Sunday, June 13, 2010

Focus Group

As sung to the tune of the Temptations’ “My Girl”: What can save 3 lives today? / My blood (my blood) / Talkin’ bout my blood... Senior year of high school my friend Melissa was the ASB Vice President, and among her duties was coordinating occasional blood drives on campus. The jingle above was a tongue-in-cheek ploy to recruit student-donors. There was also the Commodores spoof: And it’s once, twice, 3 lives you’re saving...

From what I hear, the process of recruiting blood donors in Samoa is generally more direct than the process in The States. When I lived in San Francisco I’d show up to the blood bank every 8 weeks, go through the process, eat as many Cheez-Its and pretzels as I could, and that would be that. Samoa’s population is considerably smaller than America, and their blood storage facilities don’t have much capacity, so the demand for blood donors only goes up after traumatic events where someone actually needs blood.

For example, there was a big bus crash in the village of Solosolo last December, and shortly after the incident, Joey 81 sent out a mass text asking for blood donors. Joey works for Red Cross Samoa, and is the natural Peace Corps liaison. But often, blood donation is simple and direct: if someone needs blood, often a family member will give a pint. Direct and intimate.

But that’s about to change. Joey and the Red Cross are piloting a program called “Club 25” in which giving blood regularly allows the donor membership in a club that will have fun and exclusive gatherings. I admit I’m short on details; everything I know I overheard after school on Friday.

2 weeks ago Joey texted to ask if I could gather a group of students so he could hold a focus group to garner feedback for “Club 25”. My year 13 class seemed like the ideal size and demographic, so after Friday’s Intramural track and field meet, Joey and the kids met in the computer lab.

I’d promised the kids I’d give them chocolate, and I had my pule remind students to come during his closing remarks Friday afternoon, but 5 minutes after school got out, only 5 students had shown.

Joey and the kids made small talk while I sprinted out to the bus loading area to see if I could rustle up 5 more. Joey asked for good English speakers, so I had to be careful about my choices.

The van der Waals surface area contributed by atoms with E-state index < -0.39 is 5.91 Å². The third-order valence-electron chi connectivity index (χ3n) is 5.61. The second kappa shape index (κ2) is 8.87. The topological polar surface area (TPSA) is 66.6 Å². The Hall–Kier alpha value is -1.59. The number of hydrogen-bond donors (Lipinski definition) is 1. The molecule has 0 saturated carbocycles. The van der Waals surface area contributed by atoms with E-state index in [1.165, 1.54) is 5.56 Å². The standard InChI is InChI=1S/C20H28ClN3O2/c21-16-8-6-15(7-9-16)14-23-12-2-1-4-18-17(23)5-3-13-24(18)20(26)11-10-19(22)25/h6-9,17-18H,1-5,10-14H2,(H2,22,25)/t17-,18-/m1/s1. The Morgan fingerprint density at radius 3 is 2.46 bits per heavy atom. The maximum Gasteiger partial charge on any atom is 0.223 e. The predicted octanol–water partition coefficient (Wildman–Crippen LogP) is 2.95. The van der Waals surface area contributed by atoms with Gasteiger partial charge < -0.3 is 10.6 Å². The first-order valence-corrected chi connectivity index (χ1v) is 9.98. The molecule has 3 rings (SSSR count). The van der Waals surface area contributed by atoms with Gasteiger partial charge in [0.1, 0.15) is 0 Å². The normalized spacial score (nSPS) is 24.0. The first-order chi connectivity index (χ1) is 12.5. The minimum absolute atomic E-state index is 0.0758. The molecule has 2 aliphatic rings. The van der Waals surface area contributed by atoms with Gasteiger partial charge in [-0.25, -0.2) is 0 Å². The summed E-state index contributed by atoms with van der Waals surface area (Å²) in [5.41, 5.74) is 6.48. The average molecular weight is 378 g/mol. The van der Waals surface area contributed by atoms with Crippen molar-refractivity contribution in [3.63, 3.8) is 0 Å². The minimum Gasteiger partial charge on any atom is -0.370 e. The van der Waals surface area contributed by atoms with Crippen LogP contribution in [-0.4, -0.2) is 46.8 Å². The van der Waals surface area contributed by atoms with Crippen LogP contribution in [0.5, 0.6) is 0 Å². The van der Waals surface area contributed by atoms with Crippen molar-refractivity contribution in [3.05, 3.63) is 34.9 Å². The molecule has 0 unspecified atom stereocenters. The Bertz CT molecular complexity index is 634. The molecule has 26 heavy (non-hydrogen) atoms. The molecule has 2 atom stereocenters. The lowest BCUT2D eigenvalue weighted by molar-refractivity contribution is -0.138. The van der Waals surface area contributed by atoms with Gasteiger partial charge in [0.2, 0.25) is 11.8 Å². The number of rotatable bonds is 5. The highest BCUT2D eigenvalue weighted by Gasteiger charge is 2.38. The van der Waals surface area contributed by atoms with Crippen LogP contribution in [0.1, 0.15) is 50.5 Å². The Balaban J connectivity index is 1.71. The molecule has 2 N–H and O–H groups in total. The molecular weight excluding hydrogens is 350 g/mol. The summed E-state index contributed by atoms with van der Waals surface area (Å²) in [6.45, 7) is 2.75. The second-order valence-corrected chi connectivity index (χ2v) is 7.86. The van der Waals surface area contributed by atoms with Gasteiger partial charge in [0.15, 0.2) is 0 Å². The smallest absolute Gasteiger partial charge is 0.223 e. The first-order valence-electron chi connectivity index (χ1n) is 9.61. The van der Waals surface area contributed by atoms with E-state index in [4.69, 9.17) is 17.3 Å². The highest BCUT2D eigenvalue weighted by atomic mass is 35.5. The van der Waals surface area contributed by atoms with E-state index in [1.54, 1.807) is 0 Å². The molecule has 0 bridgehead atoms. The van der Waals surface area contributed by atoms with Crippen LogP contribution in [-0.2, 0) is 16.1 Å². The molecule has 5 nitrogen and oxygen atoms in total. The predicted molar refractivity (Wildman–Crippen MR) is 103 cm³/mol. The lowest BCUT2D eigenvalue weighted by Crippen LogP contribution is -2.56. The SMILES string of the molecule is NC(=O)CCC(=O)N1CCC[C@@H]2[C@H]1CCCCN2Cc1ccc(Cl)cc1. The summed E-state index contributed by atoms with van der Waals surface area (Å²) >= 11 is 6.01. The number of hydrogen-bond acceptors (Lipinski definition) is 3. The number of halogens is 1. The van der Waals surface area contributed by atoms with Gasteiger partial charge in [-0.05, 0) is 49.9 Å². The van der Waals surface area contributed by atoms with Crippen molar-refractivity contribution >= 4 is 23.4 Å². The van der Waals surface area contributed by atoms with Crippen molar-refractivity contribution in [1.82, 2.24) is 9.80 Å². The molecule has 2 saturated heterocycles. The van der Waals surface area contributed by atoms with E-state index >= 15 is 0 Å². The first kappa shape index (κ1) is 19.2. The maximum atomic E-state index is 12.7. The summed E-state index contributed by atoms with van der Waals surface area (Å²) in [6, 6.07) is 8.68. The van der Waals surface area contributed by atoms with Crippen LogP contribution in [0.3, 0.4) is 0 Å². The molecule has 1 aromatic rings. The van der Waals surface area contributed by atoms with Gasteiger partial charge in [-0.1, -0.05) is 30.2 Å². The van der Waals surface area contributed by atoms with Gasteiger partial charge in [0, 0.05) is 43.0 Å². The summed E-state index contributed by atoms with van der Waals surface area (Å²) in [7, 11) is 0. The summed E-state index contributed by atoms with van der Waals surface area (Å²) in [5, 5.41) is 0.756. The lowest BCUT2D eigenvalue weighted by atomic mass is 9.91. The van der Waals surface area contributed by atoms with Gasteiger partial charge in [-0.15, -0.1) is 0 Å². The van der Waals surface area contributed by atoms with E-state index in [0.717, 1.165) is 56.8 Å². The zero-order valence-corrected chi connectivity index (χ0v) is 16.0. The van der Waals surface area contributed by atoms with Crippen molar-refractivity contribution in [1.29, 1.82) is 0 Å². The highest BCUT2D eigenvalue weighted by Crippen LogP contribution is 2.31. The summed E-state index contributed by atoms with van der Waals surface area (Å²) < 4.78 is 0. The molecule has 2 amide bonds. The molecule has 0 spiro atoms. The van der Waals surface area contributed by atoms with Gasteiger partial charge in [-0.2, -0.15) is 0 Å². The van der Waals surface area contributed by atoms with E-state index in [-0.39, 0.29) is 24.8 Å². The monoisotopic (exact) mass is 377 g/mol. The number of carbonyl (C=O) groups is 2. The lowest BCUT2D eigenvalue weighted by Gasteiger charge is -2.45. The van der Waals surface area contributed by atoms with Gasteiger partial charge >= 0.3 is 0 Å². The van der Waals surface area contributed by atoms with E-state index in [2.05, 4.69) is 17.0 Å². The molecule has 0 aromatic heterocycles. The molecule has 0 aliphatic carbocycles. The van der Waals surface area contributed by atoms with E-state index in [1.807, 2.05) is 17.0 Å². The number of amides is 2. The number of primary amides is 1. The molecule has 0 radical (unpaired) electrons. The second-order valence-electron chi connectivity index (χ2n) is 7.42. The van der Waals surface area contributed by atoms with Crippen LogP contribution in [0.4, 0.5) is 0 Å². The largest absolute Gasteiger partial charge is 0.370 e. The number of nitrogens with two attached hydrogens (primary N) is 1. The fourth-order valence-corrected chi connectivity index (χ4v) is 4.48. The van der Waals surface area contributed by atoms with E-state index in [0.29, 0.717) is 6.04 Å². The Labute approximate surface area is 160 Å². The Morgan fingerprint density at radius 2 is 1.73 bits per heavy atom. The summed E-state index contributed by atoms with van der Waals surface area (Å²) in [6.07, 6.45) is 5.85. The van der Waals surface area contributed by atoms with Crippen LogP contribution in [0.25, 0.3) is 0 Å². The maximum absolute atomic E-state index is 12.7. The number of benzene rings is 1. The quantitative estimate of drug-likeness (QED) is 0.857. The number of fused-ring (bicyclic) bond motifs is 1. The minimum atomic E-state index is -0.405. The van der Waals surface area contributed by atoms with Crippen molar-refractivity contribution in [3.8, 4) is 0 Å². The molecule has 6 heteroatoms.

Filifili, who graduated last year, happened to be back on campus to watch the track and field meet, so I made him come. I also spotted year 13 Luana trying to escape under the radar with one of her friends. I told her to go back and bring the friend too. And then, for good measure, I told Vincent from my year 12 class to go join Joey.

In the end we got 10 warm bodies at the table with passable English skills. Blood donation was definitely a foreign concept for the group; some were baffled, some were fascinated. At times, Joey had to pull teeth to get them to respond to questions. But on the whole, my kids came through. I gave them chocolate.

I hope you’re well. Picture below.

The kids insisted on taking a group photo once the focus group was over. It was cute.

Phil snickered at the "gluton/yeast free" sign at Lynn's last Friday. But I found the freezer section at Farmer Joe's to be even more snooty. Yes, that's Cornish Game Hen on the left and whole duck to the right. Only the most gourmet poultry for us Apians.


Anonymous said...

Just like the expired medications that comes to Samoa, it looks the same with all horrible meat. Grow and eat the fresh food.

Anonymous said...


Focus groups are primarily used to explore issues and clarify how people feel about the topic under investigation. This step is important in ensuring that the focus group technique is the appropriate methodology and will guide the development of the moderators guide and recruitment procedures. Thanks...

Focus Group